The employer-employee relationship between the two parties precludes the formation of a shomer-ba'al relationship because:
            A. It is impossible for one to be beholden to the individual who is in fact beholden to him.  Only one figure in the relationship can be me-shu'abad to the other OR
            B. An employee is unwilling to take his boss to task for infringements against him or his property and, thus, excuses him from liability.
 
            In broad, general terms, those who identify with Rav Hamnuna's approach would be inclined to require ACTUAL WORK on the part of the mash'il for be-ba'alim to apply.  Only if he is actually working, can he be considered to be in charge of the pikadon at all times (thus excusing the shomer from liability or not making him a shomer in the first instance).  However, those who require CONTRACTUAL OBLIGATION, would base themselves on the employer-employee relationship approach outlined above.  Only if such a relationship exists can be-ba'alim apply and it is, furthermore, unnecessary for the mash'il to actually work for the sho'el.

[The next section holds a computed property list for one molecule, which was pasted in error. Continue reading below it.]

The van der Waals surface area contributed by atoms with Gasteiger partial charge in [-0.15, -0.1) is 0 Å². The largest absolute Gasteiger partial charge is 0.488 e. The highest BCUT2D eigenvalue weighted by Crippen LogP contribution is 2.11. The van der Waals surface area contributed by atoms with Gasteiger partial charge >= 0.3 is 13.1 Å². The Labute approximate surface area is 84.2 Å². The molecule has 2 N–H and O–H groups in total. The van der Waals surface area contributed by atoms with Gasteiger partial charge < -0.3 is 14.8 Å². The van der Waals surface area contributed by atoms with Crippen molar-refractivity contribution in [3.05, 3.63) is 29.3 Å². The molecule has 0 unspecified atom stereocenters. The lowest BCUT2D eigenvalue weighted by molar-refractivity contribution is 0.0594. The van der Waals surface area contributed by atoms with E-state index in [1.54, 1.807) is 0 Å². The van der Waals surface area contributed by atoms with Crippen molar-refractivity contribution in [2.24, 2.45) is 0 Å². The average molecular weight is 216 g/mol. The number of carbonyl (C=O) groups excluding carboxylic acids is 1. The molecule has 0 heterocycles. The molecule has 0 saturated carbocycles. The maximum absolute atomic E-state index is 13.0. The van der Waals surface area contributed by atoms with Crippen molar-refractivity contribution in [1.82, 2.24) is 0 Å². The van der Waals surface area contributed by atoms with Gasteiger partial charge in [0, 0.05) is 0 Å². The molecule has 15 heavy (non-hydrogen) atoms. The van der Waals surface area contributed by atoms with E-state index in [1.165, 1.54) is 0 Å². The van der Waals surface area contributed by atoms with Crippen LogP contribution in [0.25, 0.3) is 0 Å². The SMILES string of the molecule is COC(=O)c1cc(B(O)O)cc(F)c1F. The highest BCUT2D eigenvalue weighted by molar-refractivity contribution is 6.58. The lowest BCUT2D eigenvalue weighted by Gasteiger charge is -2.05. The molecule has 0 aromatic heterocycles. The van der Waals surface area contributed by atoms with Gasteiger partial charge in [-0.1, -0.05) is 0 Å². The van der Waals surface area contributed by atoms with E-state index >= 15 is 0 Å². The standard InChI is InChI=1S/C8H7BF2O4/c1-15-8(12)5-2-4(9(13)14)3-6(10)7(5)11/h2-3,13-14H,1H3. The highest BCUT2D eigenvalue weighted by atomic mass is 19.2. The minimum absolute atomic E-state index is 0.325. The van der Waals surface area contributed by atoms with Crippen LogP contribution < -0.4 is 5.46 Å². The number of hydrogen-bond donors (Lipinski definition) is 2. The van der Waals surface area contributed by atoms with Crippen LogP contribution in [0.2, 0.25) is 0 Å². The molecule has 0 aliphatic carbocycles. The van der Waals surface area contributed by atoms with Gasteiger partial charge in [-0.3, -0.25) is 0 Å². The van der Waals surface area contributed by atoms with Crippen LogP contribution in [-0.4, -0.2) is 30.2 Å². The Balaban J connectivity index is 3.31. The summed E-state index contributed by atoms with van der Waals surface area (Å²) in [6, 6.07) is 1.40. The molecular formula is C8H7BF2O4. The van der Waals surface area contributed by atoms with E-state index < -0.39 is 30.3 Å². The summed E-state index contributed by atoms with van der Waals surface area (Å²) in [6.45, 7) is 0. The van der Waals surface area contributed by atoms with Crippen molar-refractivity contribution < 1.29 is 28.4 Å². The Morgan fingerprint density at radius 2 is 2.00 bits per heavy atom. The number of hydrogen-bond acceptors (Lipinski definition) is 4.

In truth, the two explanations forwarded by the Ralbag to explain the mechanisms of the employer-employee relationship, parallel the two options of understanding the nature and consequence of a contractual obligation: Only if a LEGAL obligation (shi'abud) is created, is it possible apply the logic that only one figure in the relationship can be me-shu'abad to the other. However, even if one's obligation remains in the realm of MORALITY, it is still possible that the employee would be unwilling to take his boss to task for infringements against him or his property.
 
NEXT WEEK'S SHIUR
            We will be starting to learn the FIRST perek of Bava Metzia.  The coming shiur will deal with the din of "yachloku" in the mishna.
 
SOURCES:
1. Mishna and gemara daf 2a-3a, Tosafot s.v. Ve-yachloku, Rashi s.v. Be-mekach u-vemimkar.
2. Bava Batra daf 34b "Ha-hu arba" until daf 35b "ve-i de-mar lo de-mar." Rashbam; Tosafot s.v. Ha-hu Arba
3. Rosh Bava Metzia 1:1
4. Ramban Bava Metzia daf 2a s.v. Ve-yachloku
5. [Ri Migash Bava Batra 34b]
 
QUESTIONS:
1.  What is the preferred method of dealing with the situation - chaluka or kol de-alim?  Why?
2.  What is unique about the case of Shenayim Ochazin according to Tosafot?
3.  How do Tosafot, the Rosh, and the Riva deal with the difference between our sugya and that of Maneh Shelishi?
4. According to the Rashba (s.v. Ve-ze Yishava) since each one is holding the object it is considered to have already been divided.  Explain.